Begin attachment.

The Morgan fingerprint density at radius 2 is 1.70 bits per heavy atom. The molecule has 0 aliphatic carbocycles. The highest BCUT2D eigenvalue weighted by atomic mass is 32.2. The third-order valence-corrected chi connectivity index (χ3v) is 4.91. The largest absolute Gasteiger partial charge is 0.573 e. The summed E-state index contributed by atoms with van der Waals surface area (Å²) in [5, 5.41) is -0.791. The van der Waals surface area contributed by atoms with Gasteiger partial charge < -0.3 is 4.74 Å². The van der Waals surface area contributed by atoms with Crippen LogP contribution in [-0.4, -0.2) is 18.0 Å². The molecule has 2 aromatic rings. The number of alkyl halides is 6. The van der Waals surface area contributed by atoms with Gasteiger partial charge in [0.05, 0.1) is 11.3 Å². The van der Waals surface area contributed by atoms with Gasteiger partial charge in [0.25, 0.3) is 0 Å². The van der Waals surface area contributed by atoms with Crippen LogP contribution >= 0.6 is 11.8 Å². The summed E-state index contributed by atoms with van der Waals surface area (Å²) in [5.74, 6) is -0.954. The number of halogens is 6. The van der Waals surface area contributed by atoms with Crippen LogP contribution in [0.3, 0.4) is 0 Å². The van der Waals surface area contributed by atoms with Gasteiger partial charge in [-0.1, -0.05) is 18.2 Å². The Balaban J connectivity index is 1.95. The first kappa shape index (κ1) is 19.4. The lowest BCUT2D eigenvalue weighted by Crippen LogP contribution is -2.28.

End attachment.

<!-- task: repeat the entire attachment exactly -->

The Morgan fingerprint density at radius 2 is 1.70 bits per heavy atom. The molecule has 0 aliphatic carbocycles. The highest BCUT2D eigenvalue weighted by atomic mass is 32.2. The third-order valence-corrected chi connectivity index (χ3v) is 4.91. The largest absolute Gasteiger partial charge is 0.573 e. The summed E-state index contributed by atoms with van der Waals surface area (Å²) in [5, 5.41) is -0.791. The van der Waals surface area contributed by atoms with Gasteiger partial charge < -0.3 is 4.74 Å². The van der Waals surface area contributed by atoms with Crippen LogP contribution in [-0.4, -0.2) is 18.0 Å². The molecule has 2 aromatic rings. The number of alkyl halides is 6. The van der Waals surface area contributed by atoms with Gasteiger partial charge in [0.05, 0.1) is 11.3 Å². The van der Waals surface area contributed by atoms with Gasteiger partial charge in [0.25, 0.3) is 0 Å². The van der Waals surface area contributed by atoms with Crippen LogP contribution >= 0.6 is 11.8 Å². The summed E-state index contributed by atoms with van der Waals surface area (Å²) in [5.74, 6) is -0.954. The number of halogens is 6. The van der Waals surface area contributed by atoms with Crippen LogP contribution in [0.3, 0.4) is 0 Å². The van der Waals surface area contributed by atoms with Gasteiger partial charge in [-0.1, -0.05) is 18.2 Å². The Balaban J connectivity index is 1.95. The first kappa shape index (κ1) is 19.4. The lowest BCUT2D eigenvalue weighted by Crippen LogP contribution is -2.28.